A leader in the manufacturing of multiple-use, high-voltage cables, Turkish company BMET says it is well positioned to surmount challenges and dominate the African markets.
Established in 2013, BMET's manufacturing plant is located in a spacious compound near the town of Sebeta, 25 kilometers (about 15 miles) west of Ethiopia's capital Addis Ababa.
"We are the biggest in Ethiopia and in Africa producing communications cables such as fiber optics and data cables as well as energy cables that are high voltage, insulated and ready-to-use," BMET's deputy general manager Fatih Tazecioğlu tells Anadolu Agency.
"The total investment we made until now is roughly $150 million," he says about the two-tier production line that integrated, in a closed area of 75,000 square meters (about 18.5 acres), the casting of aluminum and copper in addition to a carpentry shop.
"There was a factory that was only manufacturing fiber optic cables. We bought that factory in 2011 and transferred all machinery to Ethiopia," he says, recounting how the company started from manufacturing fiber optics and then expanded to incorporating an energy side of manufacturing.
Now, BMET's customers in Ethiopia include the national monopoly Ethio Telecom and the Ethiopian Electric Power Corporation as well as markets in Kenya, Djibouti, Sudan and Somaliland.
"We are expanding day by day. We are aiming for Uganda and we have some good news from Nigeria. Our aim is to go also to the Middle East," he says.
He adds that BMET has chosen Ethiopia to host its manufacturing hub, due to machinery import incentives, tax holidays and lower labor costs.
Tazecioğlu attributes the company's success to its diversity of production.
"We produce medium to high voltage cables and both energy and telecom cables while our competitors are either limited to producing low voltage or have only a single production line of energy cable," he says.
"[In terms of] fiber optic cables production, we face no such competitive challenge. The world demand is changing from copper communication cables to fiber optic cables. So we have that advantage in Africa," he says. "In the near future […] we want to reach all African countries because we already see that there is success with our cables in Kenya."
Even so, BMET in Ethiopia is not operating at full capacity due to shortages in raw materials.
Currently, annual inputs remain at 24,000 tons of copper and 48,000 tons of aluminum that are being processed into 24,000 kilometers (14,912 miles) of fiber optic cables and 12,000 kilometers (7,456 miles) of copper communications cable. On the energy side, the plant produces 10,000 kilometers of cable from medium to high voltage, Tazecioğlu said.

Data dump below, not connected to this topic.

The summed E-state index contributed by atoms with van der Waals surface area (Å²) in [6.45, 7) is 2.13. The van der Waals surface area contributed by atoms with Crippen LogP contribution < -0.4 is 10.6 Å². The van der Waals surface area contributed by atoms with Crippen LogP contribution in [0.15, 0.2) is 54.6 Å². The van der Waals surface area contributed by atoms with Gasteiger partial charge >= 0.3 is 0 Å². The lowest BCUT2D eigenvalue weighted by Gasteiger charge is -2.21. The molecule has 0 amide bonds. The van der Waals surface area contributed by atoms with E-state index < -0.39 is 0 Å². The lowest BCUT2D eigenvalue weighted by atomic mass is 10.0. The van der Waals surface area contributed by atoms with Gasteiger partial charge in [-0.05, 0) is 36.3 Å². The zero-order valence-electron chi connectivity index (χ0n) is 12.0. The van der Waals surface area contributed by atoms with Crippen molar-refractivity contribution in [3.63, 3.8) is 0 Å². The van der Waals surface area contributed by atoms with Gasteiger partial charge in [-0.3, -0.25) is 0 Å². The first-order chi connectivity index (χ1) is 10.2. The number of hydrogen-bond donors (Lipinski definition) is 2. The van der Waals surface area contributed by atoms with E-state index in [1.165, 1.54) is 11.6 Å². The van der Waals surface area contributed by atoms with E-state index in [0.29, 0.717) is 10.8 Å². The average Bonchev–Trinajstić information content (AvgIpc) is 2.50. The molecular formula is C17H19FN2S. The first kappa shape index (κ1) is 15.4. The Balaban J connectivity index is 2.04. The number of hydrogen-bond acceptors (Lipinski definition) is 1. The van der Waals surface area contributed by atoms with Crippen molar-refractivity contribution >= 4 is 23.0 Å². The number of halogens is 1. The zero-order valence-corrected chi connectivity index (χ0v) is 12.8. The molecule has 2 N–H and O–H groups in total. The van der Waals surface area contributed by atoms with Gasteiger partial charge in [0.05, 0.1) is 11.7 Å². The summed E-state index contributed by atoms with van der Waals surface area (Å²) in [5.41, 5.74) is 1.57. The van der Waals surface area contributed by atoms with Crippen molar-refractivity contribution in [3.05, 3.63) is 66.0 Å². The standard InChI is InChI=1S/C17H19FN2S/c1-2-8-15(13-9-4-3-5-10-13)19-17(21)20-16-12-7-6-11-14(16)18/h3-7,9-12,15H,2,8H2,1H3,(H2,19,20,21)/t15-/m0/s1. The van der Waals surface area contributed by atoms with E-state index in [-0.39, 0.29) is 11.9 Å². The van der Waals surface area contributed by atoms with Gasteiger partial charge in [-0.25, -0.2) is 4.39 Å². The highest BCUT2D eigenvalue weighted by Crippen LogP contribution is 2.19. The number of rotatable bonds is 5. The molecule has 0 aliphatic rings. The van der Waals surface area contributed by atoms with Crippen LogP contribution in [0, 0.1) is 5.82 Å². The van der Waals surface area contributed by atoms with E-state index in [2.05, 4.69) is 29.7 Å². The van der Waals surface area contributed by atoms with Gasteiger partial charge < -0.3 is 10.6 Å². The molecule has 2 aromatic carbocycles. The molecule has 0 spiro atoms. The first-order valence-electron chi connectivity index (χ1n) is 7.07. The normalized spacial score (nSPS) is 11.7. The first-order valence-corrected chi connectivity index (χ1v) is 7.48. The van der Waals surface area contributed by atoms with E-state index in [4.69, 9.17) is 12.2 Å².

The company's sales portfolio indicates average annual sales that range from $90 to $100 million in 2016, he adds. Though a significant increase compared to first-year performance in 2013, it accounts for half of what would be earned if the factory could operate on full capacity, according to Tazecioğlu.
To alleviate shortage of cooper -- in short supply in Ethiopia because the country has yet to start mining it; BMET therefore uses scraps bought from local sources -- which is one of the main inputs for production, the company hopes to explore and make use of the country's potential for the resource.
Deputy general manager at the BMET Ethiopia plant, Moges Feyera Bulti says: "We have already assessed and identified one potential area for copper resource at Hararghe and acquired 165 square kilometers [over 40,000 acres] for exploration."
While the prospect of the company to have its own copper ore is a matter to be determined by the ongoing prospecting work, Tazecioğlu says his company is currently hampered by a shortage in foreign currency and the high cost of transport.
BMET resumed operations after a halt in production a year ago due to political protests, during which demonstrators ransacked the premises of the manufacturing plant.
Last month, a group of Ethiopian parliamentarians paid a visit to the manufacturing plant to discuss reparations.
According to Tazecioğlu, the company has not received what it was expecting in compensation for damages.
Nevertheless, BMET appears poised to keep the site as its hub for manufacturing. BMET Ethiopia employs 700 employees, 650 of them Ethiopians.
"Ours is not just a manufacturing [outfit], but one that has been transferring knowledge to young Ethiopians," Tazecioğlu said.
Eskindir Yohannes is a machine operator at the plant and he tells Anadolu Agency that he has been working at the company for three years.
"The knowledge and skills I acquired from BMET are excellent and that makes me confident," he said.
BMET was established in Kayseri in central Turkey in 2011.
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